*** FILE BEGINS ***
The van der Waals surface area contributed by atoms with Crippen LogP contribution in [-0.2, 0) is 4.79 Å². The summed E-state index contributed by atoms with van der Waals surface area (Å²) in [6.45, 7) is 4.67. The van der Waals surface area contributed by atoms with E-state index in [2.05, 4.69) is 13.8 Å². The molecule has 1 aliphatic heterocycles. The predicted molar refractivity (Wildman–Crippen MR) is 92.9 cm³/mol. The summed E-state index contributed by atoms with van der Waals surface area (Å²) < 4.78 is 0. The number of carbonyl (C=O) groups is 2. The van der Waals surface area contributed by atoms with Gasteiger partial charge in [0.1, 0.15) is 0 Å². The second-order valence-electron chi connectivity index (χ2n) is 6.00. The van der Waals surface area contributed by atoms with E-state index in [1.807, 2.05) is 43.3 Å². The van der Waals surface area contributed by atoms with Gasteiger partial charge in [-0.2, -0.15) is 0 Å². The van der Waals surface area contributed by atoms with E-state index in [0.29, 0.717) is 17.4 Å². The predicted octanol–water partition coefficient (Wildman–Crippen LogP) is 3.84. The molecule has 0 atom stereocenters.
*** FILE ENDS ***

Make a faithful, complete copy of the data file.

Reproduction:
The van der Waals surface area contributed by atoms with Crippen LogP contribution in [-0.2, 0) is 4.79 Å². The summed E-state index contributed by atoms with van der Waals surface area (Å²) in [6.45, 7) is 4.67. The van der Waals surface area contributed by atoms with E-state index in [2.05, 4.69) is 13.8 Å². The molecule has 1 aliphatic heterocycles. The predicted molar refractivity (Wildman–Crippen MR) is 92.9 cm³/mol. The summed E-state index contributed by atoms with van der Waals surface area (Å²) < 4.78 is 0. The number of carbonyl (C=O) groups is 2. The van der Waals surface area contributed by atoms with Gasteiger partial charge in [0.1, 0.15) is 0 Å². The second-order valence-electron chi connectivity index (χ2n) is 6.00. The van der Waals surface area contributed by atoms with E-state index in [1.807, 2.05) is 43.3 Å². The van der Waals surface area contributed by atoms with Gasteiger partial charge in [-0.2, -0.15) is 0 Å². The van der Waals surface area contributed by atoms with E-state index in [0.29, 0.717) is 17.4 Å². The predicted octanol–water partition coefficient (Wildman–Crippen LogP) is 3.84. The molecule has 0 atom stereocenters.